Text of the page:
Only 1 by 1 Matrices Generally Commute Under Multiplication

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Theorem

Let $R$ be a commutative ring.

Let $\mathcal M_{m \times n}$ be the set of all $m \times n$ matrices over $R$.


Then under conventional matrix multiplication:

$\mathbf {A B} = \mathbf {B A}$ for all $\mathbf A \in \mathcal M_{m \times n}, \; \mathbf B \in \mathcal M_{n \times p}$ if and only if $p = m = n = 1$.


Proof

Consider $p \ne m$.

Then $\mathbf {AB}$ is defined, but $\mathbf {BA}$ is not.

So:

$p \ne m \implies \mathbf {AB} \ne \mathbf {BA}$


Now consider $p = m$, and $m \ne n$.

Then $\mathbf {A B}$ is an $m \times m$ matrix, while $\mathbf {BA}$ is an $n \times n$ matrix.

$p \ne m \implies \mathbf {AB} \ne \mathbf {BA}$ regardless of whether $m = n$ is true or not.

Hence:

$p \ne m \lor m \ne n \implies \mathbf {AB} \ne \mathbf {BA}$


Now consider $p = m$, $m = n$, and $n \ne 1$.

It remains to be proved that:

$\mathbf {AB} \ne \mathbf {BA}$

This is demonstrated in Matrix Multiplication on Square Matrices over Ring with Unity is not Commutative.


Hence we have that $p \ne m \lor m \ne n \implies \mathbf {AB} \ne \mathbf {BA}$ regardless of whether $n = 1$ is true or not, so it is easily seen that:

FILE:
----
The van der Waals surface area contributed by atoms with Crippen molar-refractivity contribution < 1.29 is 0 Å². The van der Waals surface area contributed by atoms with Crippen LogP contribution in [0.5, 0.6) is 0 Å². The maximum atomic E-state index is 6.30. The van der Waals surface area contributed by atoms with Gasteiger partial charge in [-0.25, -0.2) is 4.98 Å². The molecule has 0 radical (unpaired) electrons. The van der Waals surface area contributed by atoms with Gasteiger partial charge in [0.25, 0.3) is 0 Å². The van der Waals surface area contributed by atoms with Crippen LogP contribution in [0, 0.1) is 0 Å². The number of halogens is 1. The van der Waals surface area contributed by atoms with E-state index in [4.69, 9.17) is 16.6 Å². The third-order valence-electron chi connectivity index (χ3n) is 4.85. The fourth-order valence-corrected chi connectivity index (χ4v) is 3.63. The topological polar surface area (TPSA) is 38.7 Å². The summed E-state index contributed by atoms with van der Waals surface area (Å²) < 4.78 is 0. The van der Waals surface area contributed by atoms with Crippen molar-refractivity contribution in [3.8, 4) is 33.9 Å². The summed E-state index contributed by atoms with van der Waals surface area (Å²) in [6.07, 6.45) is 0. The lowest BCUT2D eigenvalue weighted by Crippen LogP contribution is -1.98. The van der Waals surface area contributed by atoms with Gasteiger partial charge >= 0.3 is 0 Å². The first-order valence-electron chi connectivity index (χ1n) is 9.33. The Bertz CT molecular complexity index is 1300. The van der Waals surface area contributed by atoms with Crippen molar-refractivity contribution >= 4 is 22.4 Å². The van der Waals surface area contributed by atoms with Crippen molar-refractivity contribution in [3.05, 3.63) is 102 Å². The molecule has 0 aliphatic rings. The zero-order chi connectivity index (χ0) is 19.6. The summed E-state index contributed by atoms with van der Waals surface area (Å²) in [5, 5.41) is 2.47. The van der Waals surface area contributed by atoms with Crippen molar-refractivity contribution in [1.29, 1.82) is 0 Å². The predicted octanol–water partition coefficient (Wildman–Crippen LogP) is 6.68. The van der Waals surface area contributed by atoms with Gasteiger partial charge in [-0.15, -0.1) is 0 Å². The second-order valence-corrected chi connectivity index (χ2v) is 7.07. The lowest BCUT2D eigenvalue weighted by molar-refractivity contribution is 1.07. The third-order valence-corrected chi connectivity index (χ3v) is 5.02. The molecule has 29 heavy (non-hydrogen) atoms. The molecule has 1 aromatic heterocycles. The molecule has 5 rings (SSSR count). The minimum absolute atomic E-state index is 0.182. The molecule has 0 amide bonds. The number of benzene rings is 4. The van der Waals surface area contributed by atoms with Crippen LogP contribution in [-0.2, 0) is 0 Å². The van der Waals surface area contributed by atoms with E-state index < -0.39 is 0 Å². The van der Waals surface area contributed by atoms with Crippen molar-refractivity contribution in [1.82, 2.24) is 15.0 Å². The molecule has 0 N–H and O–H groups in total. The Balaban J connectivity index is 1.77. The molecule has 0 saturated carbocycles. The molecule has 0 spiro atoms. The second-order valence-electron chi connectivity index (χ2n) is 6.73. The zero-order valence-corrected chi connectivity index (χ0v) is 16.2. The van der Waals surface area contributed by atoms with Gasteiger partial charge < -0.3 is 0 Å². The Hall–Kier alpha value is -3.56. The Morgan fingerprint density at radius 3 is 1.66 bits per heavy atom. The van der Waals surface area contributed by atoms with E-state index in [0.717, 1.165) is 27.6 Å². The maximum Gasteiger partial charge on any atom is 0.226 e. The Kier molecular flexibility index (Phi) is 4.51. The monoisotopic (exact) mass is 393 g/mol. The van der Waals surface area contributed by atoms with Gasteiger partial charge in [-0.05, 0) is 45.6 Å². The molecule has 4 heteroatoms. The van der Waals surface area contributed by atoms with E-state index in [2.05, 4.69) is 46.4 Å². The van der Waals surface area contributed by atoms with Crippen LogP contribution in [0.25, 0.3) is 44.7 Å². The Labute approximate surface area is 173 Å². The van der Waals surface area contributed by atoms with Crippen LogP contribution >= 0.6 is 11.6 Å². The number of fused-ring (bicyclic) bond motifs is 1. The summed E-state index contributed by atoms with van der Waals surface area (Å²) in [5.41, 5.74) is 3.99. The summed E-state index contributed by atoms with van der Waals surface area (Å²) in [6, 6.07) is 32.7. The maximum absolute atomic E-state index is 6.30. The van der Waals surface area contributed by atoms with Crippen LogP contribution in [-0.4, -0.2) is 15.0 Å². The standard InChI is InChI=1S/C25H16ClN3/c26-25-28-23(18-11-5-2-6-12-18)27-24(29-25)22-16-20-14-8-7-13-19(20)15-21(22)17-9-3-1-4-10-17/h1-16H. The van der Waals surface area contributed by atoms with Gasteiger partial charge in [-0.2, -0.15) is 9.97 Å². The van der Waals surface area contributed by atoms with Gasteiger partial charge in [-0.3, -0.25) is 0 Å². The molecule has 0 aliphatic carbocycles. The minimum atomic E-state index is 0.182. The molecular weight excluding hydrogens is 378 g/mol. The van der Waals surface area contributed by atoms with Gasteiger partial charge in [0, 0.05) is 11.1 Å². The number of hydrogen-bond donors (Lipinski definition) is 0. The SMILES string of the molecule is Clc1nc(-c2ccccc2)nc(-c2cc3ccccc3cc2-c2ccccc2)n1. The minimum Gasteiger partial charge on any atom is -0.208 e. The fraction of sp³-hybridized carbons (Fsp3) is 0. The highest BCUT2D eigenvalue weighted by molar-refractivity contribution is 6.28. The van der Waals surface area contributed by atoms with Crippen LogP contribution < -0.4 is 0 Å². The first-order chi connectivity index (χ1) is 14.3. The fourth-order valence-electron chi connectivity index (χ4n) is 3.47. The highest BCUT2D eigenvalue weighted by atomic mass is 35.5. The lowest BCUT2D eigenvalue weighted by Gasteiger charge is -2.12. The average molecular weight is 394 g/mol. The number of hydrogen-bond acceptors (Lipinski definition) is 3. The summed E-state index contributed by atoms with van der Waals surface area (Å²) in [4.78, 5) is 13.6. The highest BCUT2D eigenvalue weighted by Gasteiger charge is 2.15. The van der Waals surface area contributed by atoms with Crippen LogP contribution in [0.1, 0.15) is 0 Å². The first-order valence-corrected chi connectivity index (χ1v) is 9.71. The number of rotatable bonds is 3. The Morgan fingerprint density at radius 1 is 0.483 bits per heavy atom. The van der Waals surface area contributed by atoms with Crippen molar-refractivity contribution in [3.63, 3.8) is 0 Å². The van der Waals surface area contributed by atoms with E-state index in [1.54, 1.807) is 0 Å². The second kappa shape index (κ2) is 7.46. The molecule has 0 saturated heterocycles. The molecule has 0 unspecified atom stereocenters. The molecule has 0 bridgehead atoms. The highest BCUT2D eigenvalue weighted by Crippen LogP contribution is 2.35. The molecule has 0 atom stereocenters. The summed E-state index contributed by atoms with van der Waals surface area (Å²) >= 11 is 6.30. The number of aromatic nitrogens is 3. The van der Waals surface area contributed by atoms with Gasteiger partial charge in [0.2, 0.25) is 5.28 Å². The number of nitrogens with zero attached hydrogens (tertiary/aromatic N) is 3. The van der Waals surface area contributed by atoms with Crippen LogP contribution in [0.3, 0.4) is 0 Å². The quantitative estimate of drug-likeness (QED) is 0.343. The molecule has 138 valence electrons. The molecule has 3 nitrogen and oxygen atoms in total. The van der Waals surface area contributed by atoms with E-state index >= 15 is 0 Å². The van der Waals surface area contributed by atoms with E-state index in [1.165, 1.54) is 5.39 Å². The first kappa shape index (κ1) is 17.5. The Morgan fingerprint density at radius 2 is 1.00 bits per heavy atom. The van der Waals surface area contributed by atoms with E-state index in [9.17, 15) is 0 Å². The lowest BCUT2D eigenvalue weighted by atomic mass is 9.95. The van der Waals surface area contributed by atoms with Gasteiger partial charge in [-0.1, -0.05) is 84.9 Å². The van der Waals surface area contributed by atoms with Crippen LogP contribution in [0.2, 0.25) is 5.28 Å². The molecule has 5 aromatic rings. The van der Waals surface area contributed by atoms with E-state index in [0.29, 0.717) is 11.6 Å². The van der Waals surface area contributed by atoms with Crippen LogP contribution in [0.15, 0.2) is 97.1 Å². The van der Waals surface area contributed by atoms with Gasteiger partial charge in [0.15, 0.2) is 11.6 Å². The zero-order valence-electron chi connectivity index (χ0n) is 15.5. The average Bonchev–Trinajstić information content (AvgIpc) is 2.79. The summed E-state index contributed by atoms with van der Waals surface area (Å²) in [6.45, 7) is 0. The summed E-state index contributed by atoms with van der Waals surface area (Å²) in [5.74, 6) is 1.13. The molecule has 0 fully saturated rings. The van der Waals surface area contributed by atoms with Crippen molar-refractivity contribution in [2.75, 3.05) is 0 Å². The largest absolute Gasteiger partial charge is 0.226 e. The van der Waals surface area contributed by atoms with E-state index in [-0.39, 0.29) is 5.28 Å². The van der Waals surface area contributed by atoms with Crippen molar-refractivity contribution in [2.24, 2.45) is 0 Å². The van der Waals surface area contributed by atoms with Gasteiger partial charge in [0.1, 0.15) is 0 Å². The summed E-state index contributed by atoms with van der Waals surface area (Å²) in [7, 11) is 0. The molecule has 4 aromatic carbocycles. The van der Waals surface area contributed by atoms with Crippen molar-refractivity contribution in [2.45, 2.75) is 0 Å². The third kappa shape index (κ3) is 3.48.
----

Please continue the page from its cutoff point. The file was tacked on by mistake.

$p \ne m \lor m \ne n \lor n \ne 1 \implies \exists \mathbf A \in \mathcal M_{m \times n}, \mathbf B \in \mathcal M_{n \times p}: \mathbf {AB} \ne \mathbf {BA} \dashv \vdash \\ \left(\forall \mathbf A \in \mathcal M_{m \times n}, \mathbf B \in \mathcal M_{n \times p}: \mathbf {AB} = \mathbf {BA}\right) \implies \lnot \left({p \ne m \lor m \ne n \lor n \ne 1}\right)$

by Rule of Transposition. The existential quantifier is needed here because there exist square matrices that commute under matrix multiplication, e.g. the unit matrix.


$\lnot \left({p \ne m \lor m \ne n \lor n \ne 1}\right) \dashv \vdash p = m \land m = n \land n = 1$

by a generalization of De Morgan's Law.



Finally, by the properties of an equivalence relation:

$(1): \quad \paren {\forall \mathbf A \in \mathcal M_{m \times n}, \mathbf B \in \mathcal M_{n \times p}: \mathbf {AB} = \mathbf {BA} } \implies p = m = n = 1$


Now to prove the converse:


Let $\mathbf A \in \mathcal M_{m \times n}$, $\mathbf B \in \mathcal M_{n \times p}$, and suppose that $p = m = n = 1$, then because $R$ is a commutative ring:


$\mathbf {AB} = A_{11} B_{11} = B_{11} A_{11} = \mathbf {BA}$


and so


$(2): \quad p = m = n = 1 \implies \paren {\forall \mathbf A \in \mathcal M_{m \times n}, \mathbf B \in \mathcal M_{n \times p}: \mathbf {AB} = \mathbf {BA} }$


Combining $(1)$ and $(2)$ yields the result.

$\blacksquare$